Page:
working artists


Jen Zen
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artist statement | technical statement | process

artist statement
"When Manfred E. Clynes and Nathan S. Line created the term cyborg in 1960, short for cybernetic organism, the concept was a spunky way to think about conquering new frontiers in alien environments." (Tyler Stallings)

"The Cyborg is resolutely committed to partiality, irony, intimacy, and perversity. When boundaries are being transgressed and when fusions create new entities, then it is hard to discern between the natural and artificial, especially in today's technology mediated society." (Donna Harraway)

My cyborgs appear so quietly you could hear a hawk's pinion feathers rasp against an updraft of wavy hot air before they came upon you. Floating across the salt flats, they are husks, sharp, dry, weird and eerie. They resonate as crackled memories of survivors who fled from fears of final conflict, seeking peace in a parched earth. Squeezed out of my own contradictions, they can stay alive in Death Valley, an ancient and elementally awesome place, a sanctuary of great majesty, refuge and inspiration.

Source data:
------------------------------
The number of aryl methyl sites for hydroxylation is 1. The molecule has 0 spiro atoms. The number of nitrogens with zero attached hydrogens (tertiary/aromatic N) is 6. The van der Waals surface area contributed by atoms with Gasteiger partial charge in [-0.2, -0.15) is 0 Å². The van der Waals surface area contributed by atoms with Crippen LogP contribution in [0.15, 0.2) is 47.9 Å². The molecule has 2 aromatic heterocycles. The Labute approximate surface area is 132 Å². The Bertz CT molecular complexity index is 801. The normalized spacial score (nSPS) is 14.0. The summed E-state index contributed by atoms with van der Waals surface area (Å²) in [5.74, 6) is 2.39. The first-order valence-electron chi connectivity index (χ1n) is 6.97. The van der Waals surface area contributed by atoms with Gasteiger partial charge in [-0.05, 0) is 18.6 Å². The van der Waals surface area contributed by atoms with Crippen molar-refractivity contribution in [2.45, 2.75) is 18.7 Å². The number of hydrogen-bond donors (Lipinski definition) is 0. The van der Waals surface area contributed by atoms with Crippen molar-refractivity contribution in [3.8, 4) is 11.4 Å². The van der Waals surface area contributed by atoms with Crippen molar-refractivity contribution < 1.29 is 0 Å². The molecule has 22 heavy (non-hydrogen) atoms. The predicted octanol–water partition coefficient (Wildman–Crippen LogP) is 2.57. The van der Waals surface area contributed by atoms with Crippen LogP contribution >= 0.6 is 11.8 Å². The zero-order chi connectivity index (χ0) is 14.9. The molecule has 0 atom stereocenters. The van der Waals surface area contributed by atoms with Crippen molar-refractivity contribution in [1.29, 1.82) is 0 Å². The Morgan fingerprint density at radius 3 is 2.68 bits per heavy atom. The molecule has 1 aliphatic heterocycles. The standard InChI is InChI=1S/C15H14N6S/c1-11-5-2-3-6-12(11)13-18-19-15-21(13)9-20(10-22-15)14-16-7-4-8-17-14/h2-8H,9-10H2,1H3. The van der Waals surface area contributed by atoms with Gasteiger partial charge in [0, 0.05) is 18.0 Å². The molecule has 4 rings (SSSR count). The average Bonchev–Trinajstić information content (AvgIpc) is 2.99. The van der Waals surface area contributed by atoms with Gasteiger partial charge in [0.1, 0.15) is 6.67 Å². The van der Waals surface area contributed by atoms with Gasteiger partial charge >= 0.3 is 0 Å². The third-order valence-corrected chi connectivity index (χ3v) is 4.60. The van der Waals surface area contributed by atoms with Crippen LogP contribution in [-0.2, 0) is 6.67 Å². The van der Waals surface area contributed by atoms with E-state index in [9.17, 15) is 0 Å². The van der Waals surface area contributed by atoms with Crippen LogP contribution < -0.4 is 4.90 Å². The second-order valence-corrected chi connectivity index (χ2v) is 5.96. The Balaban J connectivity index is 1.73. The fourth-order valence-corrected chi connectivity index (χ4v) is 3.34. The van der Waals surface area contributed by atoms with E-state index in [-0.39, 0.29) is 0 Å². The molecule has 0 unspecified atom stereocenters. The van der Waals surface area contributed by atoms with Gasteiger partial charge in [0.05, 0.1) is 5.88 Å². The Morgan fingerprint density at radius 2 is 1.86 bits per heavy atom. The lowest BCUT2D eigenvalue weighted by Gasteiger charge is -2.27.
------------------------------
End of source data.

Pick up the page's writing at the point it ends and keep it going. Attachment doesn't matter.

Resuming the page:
I have innate joy in creating things that have never existed, and a horror that every "thing", manufactured masks displacement of vital life forces that become increasingly distanced from being. The sense of power and misery in this vulnerability is astonishing. On a bad day I worry that my interactive work with computers will contribute in any way to the triumph of the undead and the unborn. On a good day, I look forward to hearing a rock talk back.

Someday, I would like to exhibit my cybertouch shells as they were originally intended to exist. They are life-sized, 3D, virtual figures of light - that are at the same time frozen gestures, literal songs, and 2D fictions. Until then . . . which could take years . . . I can tease you with print composites. They can be deconstructed as artifacts of unprecedented science; non-sequitors that look like really cool sci-fi movie stills